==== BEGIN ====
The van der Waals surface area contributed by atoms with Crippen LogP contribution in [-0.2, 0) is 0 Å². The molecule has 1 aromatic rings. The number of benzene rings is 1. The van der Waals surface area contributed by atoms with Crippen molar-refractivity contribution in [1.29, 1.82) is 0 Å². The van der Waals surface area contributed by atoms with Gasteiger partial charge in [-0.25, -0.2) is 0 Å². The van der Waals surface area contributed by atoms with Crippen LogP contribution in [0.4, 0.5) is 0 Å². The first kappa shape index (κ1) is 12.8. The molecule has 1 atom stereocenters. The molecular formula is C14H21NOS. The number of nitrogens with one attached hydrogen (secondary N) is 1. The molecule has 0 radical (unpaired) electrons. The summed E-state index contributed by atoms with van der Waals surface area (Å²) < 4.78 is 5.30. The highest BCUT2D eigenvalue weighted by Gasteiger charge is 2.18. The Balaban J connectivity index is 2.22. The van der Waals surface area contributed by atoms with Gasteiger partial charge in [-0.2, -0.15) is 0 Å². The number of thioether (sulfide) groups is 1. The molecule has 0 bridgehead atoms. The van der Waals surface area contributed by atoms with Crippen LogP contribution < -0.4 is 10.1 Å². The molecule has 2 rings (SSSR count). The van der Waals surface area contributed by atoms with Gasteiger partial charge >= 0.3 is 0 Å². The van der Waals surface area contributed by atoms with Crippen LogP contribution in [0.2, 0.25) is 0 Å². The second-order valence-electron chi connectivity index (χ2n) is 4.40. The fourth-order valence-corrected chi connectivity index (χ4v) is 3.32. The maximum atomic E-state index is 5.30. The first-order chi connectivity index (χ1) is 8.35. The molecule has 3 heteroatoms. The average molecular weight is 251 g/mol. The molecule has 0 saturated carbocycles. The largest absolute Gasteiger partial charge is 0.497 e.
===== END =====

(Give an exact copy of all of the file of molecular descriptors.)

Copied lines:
The van der Waals surface area contributed by atoms with Crippen LogP contribution in [-0.2, 0) is 0 Å². The molecule has 1 aromatic rings. The number of benzene rings is 1. The van der Waals surface area contributed by atoms with Crippen molar-refractivity contribution in [1.29, 1.82) is 0 Å². The van der Waals surface area contributed by atoms with Gasteiger partial charge in [-0.25, -0.2) is 0 Å². The van der Waals surface area contributed by atoms with Crippen LogP contribution in [0.4, 0.5) is 0 Å². The first kappa shape index (κ1) is 12.8. The molecule has 1 atom stereocenters. The molecular formula is C14H21NOS. The number of nitrogens with one attached hydrogen (secondary N) is 1. The molecule has 0 radical (unpaired) electrons. The summed E-state index contributed by atoms with van der Waals surface area (Å²) < 4.78 is 5.30. The highest BCUT2D eigenvalue weighted by Gasteiger charge is 2.18. The Balaban J connectivity index is 2.22. The van der Waals surface area contributed by atoms with Gasteiger partial charge in [-0.2, -0.15) is 0 Å². The number of thioether (sulfide) groups is 1. The molecule has 0 bridgehead atoms. The van der Waals surface area contributed by atoms with Crippen LogP contribution < -0.4 is 10.1 Å². The molecule has 2 rings (SSSR count). The van der Waals surface area contributed by atoms with Gasteiger partial charge >= 0.3 is 0 Å². The van der Waals surface area contributed by atoms with Crippen LogP contribution in [0.2, 0.25) is 0 Å². The second-order valence-electron chi connectivity index (χ2n) is 4.40. The fourth-order valence-corrected chi connectivity index (χ4v) is 3.32. The maximum atomic E-state index is 5.30. The first-order chi connectivity index (χ1) is 8.35. The molecule has 3 heteroatoms. The average molecular weight is 251 g/mol. The molecule has 0 saturated carbocycles. The largest absolute Gasteiger partial charge is 0.497 e.